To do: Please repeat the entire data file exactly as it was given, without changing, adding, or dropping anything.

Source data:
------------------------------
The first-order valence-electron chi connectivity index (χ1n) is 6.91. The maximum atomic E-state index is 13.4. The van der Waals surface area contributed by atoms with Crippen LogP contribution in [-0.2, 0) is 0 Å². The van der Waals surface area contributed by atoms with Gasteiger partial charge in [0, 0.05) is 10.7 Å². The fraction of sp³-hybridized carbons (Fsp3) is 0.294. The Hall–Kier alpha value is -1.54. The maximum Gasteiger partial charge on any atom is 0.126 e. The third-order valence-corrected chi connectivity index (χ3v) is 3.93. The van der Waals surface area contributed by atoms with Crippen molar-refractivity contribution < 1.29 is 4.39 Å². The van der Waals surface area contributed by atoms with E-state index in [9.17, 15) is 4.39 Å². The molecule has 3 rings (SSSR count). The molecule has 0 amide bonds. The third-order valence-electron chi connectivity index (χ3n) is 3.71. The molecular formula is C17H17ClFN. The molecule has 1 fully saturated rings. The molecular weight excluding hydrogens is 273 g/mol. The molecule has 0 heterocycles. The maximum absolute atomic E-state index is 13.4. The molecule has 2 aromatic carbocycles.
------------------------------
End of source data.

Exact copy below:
The first-order valence-electron chi connectivity index (χ1n) is 6.91. The maximum atomic E-state index is 13.4. The van der Waals surface area contributed by atoms with Crippen LogP contribution in [-0.2, 0) is 0 Å². The van der Waals surface area contributed by atoms with Gasteiger partial charge in [0, 0.05) is 10.7 Å². The fraction of sp³-hybridized carbons (Fsp3) is 0.294. The Hall–Kier alpha value is -1.54. The maximum Gasteiger partial charge on any atom is 0.126 e. The third-order valence-corrected chi connectivity index (χ3v) is 3.93. The van der Waals surface area contributed by atoms with Crippen molar-refractivity contribution < 1.29 is 4.39 Å². The van der Waals surface area contributed by atoms with E-state index in [9.17, 15) is 4.39 Å². The molecule has 3 rings (SSSR count). The molecule has 0 amide bonds. The third-order valence-electron chi connectivity index (χ3n) is 3.71. The molecular formula is C17H17ClFN. The molecule has 1 fully saturated rings. The molecular weight excluding hydrogens is 273 g/mol. The molecule has 0 heterocycles. The maximum absolute atomic E-state index is 13.4. The molecule has 2 aromatic carbocycles.